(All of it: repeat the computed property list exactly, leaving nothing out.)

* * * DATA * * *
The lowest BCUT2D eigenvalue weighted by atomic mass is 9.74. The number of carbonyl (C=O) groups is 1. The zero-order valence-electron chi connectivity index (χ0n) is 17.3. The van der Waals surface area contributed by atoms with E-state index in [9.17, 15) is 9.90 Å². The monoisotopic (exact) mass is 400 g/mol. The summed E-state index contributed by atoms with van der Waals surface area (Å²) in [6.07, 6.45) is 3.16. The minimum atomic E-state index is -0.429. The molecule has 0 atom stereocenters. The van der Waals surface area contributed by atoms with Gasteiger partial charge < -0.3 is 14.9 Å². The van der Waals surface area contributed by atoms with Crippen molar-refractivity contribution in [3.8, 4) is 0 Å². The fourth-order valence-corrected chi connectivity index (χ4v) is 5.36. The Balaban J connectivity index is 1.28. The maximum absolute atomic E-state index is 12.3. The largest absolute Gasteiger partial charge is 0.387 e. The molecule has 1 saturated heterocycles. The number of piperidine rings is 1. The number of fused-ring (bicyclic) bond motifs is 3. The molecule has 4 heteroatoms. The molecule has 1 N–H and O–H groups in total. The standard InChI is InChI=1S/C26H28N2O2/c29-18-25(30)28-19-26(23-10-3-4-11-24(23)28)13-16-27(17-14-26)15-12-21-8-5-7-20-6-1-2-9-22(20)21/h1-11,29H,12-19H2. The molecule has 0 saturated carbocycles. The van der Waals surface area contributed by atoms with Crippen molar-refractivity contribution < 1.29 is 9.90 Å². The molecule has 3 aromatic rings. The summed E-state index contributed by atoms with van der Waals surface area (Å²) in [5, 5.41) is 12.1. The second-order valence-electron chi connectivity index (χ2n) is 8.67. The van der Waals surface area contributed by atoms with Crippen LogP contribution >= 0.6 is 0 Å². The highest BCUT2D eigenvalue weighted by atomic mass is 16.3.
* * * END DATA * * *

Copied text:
The lowest BCUT2D eigenvalue weighted by atomic mass is 9.74. The number of carbonyl (C=O) groups is 1. The zero-order valence-electron chi connectivity index (χ0n) is 17.3. The van der Waals surface area contributed by atoms with E-state index in [9.17, 15) is 9.90 Å². The monoisotopic (exact) mass is 400 g/mol. The summed E-state index contributed by atoms with van der Waals surface area (Å²) in [6.07, 6.45) is 3.16. The minimum atomic E-state index is -0.429. The molecule has 0 atom stereocenters. The van der Waals surface area contributed by atoms with Gasteiger partial charge < -0.3 is 14.9 Å². The van der Waals surface area contributed by atoms with Crippen molar-refractivity contribution in [3.8, 4) is 0 Å². The fourth-order valence-corrected chi connectivity index (χ4v) is 5.36. The Balaban J connectivity index is 1.28. The maximum absolute atomic E-state index is 12.3. The largest absolute Gasteiger partial charge is 0.387 e. The molecule has 1 saturated heterocycles. The number of piperidine rings is 1. The number of fused-ring (bicyclic) bond motifs is 3. The molecule has 4 heteroatoms. The molecule has 1 N–H and O–H groups in total. The standard InChI is InChI=1S/C26H28N2O2/c29-18-25(30)28-19-26(23-10-3-4-11-24(23)28)13-16-27(17-14-26)15-12-21-8-5-7-20-6-1-2-9-22(20)21/h1-11,29H,12-19H2. The molecule has 0 saturated carbocycles. The van der Waals surface area contributed by atoms with Crippen molar-refractivity contribution < 1.29 is 9.90 Å². The molecule has 3 aromatic rings. The summed E-state index contributed by atoms with van der Waals surface area (Å²) in [5, 5.41) is 12.1. The second-order valence-electron chi connectivity index (χ2n) is 8.67. The van der Waals surface area contributed by atoms with Crippen LogP contribution >= 0.6 is 0 Å². The highest BCUT2D eigenvalue weighted by atomic mass is 16.3.